A National Assembly subcommittee on Thursday finally passed a revision to the “Act on Reporting and Using Specified Financial Transaction Information,” a move that could bring the cryptocurrency industry into Korea’s mainstream.

The “Act on Reporting and Using Specified Financial Transaction Information,” a.k.a. The Financial Transactions Reporting Act (FTRA), is a law that imposes anti-money laundering obligations on financial institutions.

The act in question

According to Coindesk Korea, TokenPost and others, the revision to the act would require cryptocurrency exchanges to register with the Financial Services Commission’s Financial Intelligence Unit (FIU). The heads of cryptocurrency exchanges who fail to register could face up to five years in prison or up to KRW 50 million in fines.

The bill defines cryptocurrency as “virtual assets” and cryptocurrency exchanges as “virtual asset service providers,” or VASPs. The bill initially referred to exchanges as something that translates as “businesses that deal in virtual assets,” but this was changed because of negative connotations.

VASPs would include not only exchanges, but also wallets, custody services and all other companies that deal in virtual assets, including companies that engage in ICOs (note: CoinDesk’s list dates from Oct. 30, so it may not apply to the version of the act that was passed on Thursday. This is something worth watching, as satisfying AML, CFT, KYC and other legal requirements as VASPs might force ICO companies to endure serious financial costs. Anyway, this is something that will no doubt be clarified in the days and weeks to come).

The revision also requires VASPs to have The FIU can reject the applicants without such accounts.

This real name account requirement had earned the ire of opposition politicians and some quarters of the cryptocurrency industry, who expressed concern that the requirement would force exchanges without real name virtual accounts to close, hurting the industry in the process. 

They also worry that the requirement goes beyond the FAFT guidelines and potentially enables bodies like the FIU to enforce “shadow regulations.”

To help alleviate this concern, the subcommittee agreed to work with the rest of the parliament and the Financial Service Commission to craft conditions for the issuance of real name virtual accounts. These conditions will be included in the enforcement ordinance of the revised act.

Only four exchanges — Bithumb, Upbit, Corbit, and Coinone — have real name virtual accounts. No bank has signed a deal to provide real name virtual accounts to another exchange since the government moved to end anonymous trading in January 2018.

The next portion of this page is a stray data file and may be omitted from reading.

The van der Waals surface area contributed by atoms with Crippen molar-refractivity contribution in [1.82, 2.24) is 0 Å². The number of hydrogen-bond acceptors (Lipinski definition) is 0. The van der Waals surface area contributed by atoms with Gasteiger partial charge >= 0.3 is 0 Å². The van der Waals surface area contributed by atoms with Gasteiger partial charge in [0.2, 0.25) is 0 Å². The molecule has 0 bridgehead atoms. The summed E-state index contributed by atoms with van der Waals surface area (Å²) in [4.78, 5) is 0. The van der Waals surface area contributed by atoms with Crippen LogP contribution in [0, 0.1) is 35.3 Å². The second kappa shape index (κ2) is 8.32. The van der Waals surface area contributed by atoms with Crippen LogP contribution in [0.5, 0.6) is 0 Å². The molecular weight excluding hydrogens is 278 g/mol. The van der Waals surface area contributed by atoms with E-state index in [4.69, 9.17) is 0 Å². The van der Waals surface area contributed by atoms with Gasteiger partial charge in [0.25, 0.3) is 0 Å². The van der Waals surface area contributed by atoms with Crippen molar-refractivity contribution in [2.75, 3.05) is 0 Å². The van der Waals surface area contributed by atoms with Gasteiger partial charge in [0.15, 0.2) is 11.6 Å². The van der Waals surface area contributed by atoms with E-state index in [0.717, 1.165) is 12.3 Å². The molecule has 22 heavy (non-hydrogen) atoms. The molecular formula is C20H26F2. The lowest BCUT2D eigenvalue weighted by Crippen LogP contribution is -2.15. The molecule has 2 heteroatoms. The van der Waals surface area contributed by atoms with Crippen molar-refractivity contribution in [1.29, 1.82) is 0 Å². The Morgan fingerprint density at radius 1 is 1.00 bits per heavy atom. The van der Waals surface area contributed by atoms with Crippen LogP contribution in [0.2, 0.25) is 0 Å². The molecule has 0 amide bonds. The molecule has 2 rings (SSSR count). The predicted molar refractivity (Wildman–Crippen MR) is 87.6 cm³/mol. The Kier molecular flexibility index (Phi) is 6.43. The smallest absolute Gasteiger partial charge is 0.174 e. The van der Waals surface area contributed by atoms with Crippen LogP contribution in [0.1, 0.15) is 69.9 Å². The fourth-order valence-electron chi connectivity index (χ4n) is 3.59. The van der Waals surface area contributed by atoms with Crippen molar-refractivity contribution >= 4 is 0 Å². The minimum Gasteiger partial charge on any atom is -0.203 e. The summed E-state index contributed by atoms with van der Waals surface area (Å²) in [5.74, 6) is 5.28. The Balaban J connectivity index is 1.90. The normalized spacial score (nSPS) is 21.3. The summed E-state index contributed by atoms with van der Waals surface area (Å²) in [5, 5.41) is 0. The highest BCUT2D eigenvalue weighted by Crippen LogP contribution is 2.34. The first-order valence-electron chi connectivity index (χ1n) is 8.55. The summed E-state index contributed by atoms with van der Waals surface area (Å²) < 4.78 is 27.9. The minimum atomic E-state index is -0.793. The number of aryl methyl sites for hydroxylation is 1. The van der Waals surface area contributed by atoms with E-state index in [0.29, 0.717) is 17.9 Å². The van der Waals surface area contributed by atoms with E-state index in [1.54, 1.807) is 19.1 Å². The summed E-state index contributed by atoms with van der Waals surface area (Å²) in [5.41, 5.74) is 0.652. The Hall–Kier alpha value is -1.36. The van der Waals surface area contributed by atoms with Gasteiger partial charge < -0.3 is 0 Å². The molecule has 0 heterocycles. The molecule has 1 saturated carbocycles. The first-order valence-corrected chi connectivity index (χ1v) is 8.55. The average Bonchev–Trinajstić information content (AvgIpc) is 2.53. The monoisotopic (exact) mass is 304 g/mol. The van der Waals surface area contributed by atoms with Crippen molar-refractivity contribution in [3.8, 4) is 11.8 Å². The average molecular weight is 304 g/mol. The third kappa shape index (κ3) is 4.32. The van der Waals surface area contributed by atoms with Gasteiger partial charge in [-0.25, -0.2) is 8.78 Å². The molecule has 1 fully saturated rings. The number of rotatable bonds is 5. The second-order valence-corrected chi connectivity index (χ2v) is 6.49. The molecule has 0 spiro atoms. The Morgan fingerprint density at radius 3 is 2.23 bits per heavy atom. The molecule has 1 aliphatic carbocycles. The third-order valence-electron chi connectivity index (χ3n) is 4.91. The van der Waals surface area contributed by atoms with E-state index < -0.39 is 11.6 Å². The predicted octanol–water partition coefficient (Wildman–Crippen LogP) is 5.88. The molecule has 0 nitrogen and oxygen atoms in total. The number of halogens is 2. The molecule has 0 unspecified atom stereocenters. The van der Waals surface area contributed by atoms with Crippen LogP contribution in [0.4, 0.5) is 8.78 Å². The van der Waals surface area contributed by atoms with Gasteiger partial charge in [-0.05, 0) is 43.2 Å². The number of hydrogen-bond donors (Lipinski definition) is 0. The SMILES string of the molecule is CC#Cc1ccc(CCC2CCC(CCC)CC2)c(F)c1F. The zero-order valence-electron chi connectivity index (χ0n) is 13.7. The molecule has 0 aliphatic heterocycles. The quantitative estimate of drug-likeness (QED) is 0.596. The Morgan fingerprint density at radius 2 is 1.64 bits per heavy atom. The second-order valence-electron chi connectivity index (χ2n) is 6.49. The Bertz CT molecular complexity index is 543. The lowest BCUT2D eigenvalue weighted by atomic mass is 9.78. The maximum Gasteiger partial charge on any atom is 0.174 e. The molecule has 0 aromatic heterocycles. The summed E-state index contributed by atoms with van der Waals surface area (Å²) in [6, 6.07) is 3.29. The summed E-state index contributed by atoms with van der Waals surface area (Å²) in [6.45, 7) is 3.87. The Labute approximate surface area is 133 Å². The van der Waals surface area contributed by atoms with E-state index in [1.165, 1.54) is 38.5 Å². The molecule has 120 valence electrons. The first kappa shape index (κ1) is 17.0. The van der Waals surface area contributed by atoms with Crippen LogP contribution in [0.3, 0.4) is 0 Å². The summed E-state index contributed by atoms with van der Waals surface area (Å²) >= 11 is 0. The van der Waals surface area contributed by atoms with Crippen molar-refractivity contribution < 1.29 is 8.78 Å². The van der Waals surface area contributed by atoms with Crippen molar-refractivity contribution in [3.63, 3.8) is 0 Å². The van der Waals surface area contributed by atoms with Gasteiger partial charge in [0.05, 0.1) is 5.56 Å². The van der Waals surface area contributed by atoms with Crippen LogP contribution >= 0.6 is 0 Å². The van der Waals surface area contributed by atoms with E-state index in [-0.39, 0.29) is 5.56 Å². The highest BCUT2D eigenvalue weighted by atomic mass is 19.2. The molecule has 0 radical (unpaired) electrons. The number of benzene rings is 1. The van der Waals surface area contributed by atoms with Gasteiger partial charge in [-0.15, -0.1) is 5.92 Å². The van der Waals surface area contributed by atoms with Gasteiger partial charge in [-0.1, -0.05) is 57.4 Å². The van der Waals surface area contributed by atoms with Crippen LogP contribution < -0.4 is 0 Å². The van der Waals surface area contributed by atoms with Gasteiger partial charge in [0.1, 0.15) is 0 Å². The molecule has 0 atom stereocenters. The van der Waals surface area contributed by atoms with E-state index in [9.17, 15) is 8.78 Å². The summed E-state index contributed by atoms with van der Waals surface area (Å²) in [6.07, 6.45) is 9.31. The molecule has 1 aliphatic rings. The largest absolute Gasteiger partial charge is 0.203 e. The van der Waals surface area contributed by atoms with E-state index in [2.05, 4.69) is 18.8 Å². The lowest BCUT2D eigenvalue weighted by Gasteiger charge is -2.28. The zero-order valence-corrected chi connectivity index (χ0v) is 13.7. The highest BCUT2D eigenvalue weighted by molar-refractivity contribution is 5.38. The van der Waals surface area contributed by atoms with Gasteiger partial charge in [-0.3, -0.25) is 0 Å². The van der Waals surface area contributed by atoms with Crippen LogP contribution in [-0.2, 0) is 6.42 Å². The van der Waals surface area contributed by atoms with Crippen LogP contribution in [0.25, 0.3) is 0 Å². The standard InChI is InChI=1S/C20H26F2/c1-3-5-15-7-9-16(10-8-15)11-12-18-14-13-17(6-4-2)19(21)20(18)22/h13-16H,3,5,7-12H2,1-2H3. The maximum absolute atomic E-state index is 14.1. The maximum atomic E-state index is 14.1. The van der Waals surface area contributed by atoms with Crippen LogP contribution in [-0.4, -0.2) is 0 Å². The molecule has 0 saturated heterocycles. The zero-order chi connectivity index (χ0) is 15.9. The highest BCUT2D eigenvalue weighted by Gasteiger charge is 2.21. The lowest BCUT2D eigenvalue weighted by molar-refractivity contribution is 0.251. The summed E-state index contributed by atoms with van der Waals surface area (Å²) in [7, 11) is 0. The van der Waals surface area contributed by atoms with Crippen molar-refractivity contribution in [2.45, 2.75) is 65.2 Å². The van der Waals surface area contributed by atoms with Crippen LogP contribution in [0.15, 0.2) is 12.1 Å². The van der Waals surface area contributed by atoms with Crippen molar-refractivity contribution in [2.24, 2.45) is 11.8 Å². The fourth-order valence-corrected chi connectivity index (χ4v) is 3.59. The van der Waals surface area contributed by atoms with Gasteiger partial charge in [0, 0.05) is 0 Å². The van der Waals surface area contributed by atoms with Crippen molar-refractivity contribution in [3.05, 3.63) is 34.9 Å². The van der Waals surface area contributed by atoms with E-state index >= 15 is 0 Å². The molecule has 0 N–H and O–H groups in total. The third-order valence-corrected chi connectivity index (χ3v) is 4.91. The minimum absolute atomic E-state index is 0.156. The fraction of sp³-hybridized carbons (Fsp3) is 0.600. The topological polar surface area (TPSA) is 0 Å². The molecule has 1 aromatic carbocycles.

If issuance standards are established, it would make it easier for exchanges without virtual accounts to get them.

Another controversial article mandating information security management system (ISMS) certification was also included, but exchanges that fail their certification will be given a grace period to re-acquire certification.

First step to legalization

Assuming the revised act makes it out of the National Assembly (see below), the legislation would bring cryptocurrency-related industries into the institutional order by granting them legal status.

“Although it is a regulatory bill (not a law for activation), institutionalization for cryptocurrency has been prepared for the first time. We expect it to serve as the first step to protect consumers and create a stable market,” said Jae-jin Kim, secretary general of the Korea Blockchain Association.

Exchanges and other VASPs have been operating in a regulatory vacuum, but perhaps not for much longer. They may have to assume the same anti-laundering requirements as banks and other traditional financial institutions, but at least they’ll know where they stand, legally speaking.

And it might help improve the image of the cryptocurrency industry to boot.

Before we get too excited, it should be noted that the revised act still needs to pass through two parliamentary committees and a plenary session. According to CoinDesk Korea, the subcommittee’s passage of the revision has made it much more likely that lawmakers will pass a final revision before the 20th National Assembly ends in June.

Still, some cryptocurrency industry insiders are taking a wait-and-see approach. An official at one exchange told The BChain that while the industry views the passage as a full-scale beginning and welcomed the relaxation of certain parts of the act, they still have to watch the process of future parliamentary debates on the act’s execution ordinance and other issues.

As The Iconist reported earlier, pressure from the government had been building on lawmakers to bring cryptocurrency into the fold. Last month, a presidential committee recommended giving cryptocurrency legal status. More recently, the head of the Financial Services Commission attempted to light a fire under the collective backside of the parliament by warning lawmakers that the failure to quickly pass revisions to the FTRA could cause problems in Korea’s FAFT review.